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June 5, 2018 — California Primary Election
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June 5, 2018California Primary Election

Ballot Measures

State of California

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Proposition 68 — Bonds for Environment, Parks and Water

Authorizes $4 billion in general obligation bonds for: parks, natural resources protection, climate adaptation, water quality and supply, and flood protection. Fiscal Impact: Increased state bond repayment costs averaging $200 million annually over 40 years. Local government savings for natural resources-related projects, likely averaging several tens of millions of dollars annually over the next few decades.

Proposition 69 — Transportation Funding

Requires that certain revenues generated by a 2017 transportation funding law be used only for transportation purposes and generally prohibits Legislature from diverting funds to other purposes. Fiscal Impact: No direct effect on the amount of state and local revenues or costs but could affect how some monies are spent.

Proposition 70 — Cap-and-Trade Amendment

Beginning in 2024, requires that cap-and-trade revenues accumulate in a reserve fund until the Legislature, by a two-thirds majority, authorizes use of the revenues. Fiscal Impact: Beginning in 2024, potential temporary increase in state sales tax revenue, ranging from none to a few hundred million dollars annually, and possible changes in how revenue from sale of greenhouse gas emission permits is spent.

Proposition 71 — Ballot Measure Effective Date

Provides that ballot measures approved by a majority of voters shall take effect five days after the Secretary of State certifies the results of the election. Fiscal Impact: Likely little or no effect on state and local finances.

Proposition 72 — Taxes for Rainwater Capture Systems

Permits Legislature to allow construction of rain-capture systems, completed on or after January 1, 2019, without requiring property-tax reassessment. Fiscal Impact: Probably minor reduction in annual property tax revenues to local governments.

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County of Alameda, Contra Costa, Marin, Napa, San Francisco, San Mateo, Santa Clara, Sonoma and Solano
Ballot Measures

Measure 3

Shall voters authorize a plan to reduce auto and truck traffic, relieve crowding on BART, unclog freeway bottlenecks, and improve bus, ferry, BART and commuter rail service as specified in the plan in this voter pamphlet, with a $1 toll increase effective in 2019, a $1 increase in 2022, and a $1 increase in 2025, on all Bay Area toll bridges except the Golden Gate Bridge, with independent oversight of all funds?

Special District
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Coast Life Support District
Ballot Measures

Measure E

Shall the measure renewing for four years the Coast Life Support District's previously adopted appropriations limit to allow the use of all proceeds of taxes for ambulance and urgent care services be adopted?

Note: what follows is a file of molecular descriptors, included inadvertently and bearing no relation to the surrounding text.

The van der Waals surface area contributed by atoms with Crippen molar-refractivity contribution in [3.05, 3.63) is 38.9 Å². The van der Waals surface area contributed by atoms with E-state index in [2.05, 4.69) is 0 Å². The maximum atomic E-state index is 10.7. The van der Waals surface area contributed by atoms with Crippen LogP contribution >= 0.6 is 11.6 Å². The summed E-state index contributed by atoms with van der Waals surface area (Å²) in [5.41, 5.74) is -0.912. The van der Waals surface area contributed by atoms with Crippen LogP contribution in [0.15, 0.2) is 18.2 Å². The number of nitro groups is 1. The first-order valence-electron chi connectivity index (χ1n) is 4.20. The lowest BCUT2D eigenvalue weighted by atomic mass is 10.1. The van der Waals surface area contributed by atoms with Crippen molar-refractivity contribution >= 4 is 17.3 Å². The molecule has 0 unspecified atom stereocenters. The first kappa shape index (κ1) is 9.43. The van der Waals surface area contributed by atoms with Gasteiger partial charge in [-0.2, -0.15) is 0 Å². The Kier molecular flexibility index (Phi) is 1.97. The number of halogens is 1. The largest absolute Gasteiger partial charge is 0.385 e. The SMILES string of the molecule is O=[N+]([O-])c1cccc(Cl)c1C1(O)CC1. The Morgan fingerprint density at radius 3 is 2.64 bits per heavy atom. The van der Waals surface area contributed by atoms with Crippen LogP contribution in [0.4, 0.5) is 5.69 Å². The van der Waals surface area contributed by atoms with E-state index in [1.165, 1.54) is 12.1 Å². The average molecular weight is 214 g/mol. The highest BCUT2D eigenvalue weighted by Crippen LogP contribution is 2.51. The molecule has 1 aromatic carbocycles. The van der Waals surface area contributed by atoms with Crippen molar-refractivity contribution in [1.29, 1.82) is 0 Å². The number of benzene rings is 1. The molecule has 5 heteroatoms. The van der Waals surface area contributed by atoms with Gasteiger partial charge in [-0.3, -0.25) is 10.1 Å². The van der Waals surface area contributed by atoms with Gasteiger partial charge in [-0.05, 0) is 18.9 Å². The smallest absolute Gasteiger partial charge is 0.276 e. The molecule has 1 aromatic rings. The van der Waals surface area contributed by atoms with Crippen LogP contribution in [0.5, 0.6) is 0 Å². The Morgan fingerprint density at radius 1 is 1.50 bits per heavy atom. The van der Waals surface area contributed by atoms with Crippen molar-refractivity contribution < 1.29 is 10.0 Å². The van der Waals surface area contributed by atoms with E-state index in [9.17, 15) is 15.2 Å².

West Sonoma County Union High School District
Ballot Measures

Measure A

To improve the quality of education with funding that cannot be taken by the State; repair or replace leaky roofs; and modernize/renovate/con struct class rooms, restrooms and school facilities; shall West Sonoma County Union High School District issue $91,000,000 of bonds at legal rates, averaging $4.9 million annually as long as bonds are outstanding at a rate of approximately 3 cents per $100 assessed value, with annual audits, independent citizens' oversight committee, No money for salaries and all money staying local?

Alexander Valley Union School District
Ballot Measures

Measure B

To improve the quality of education; make health and safety improvements; improve classrooms, restrooms and school facilities; replace deteriorating plumbing systems; and construct a multi-purpose room for school and community use; shall Alexander Valley Union School District issue $6,000,000 of bonds at legal rates, averaging $376,000 annually as long as bonds are out standing at a rate of approximately 2.82 cents per $100 assessed value, with No money for salaries and funding that cannot be taken by the State?

Harmony Union School District
Ballot Measures

Measure C

To improve facilities at Harmony and Salmon Creek Schools; repair/replace leaky roofs; improve energy efficiency; and construct/renovate/modernize classrooms, restrooms and school facilities under an environmental sustainability facilities plan; shall Harmony Union School District issue $9,600,000 in bonds, at legal rates, with estimated repayment amounts averaging $590,000 raised annually through 2051, projected tax rates of 3¢ per $100 of assessed valuation, annual audits, independent citizens' oversight, No money for salaries and all money for local schools?

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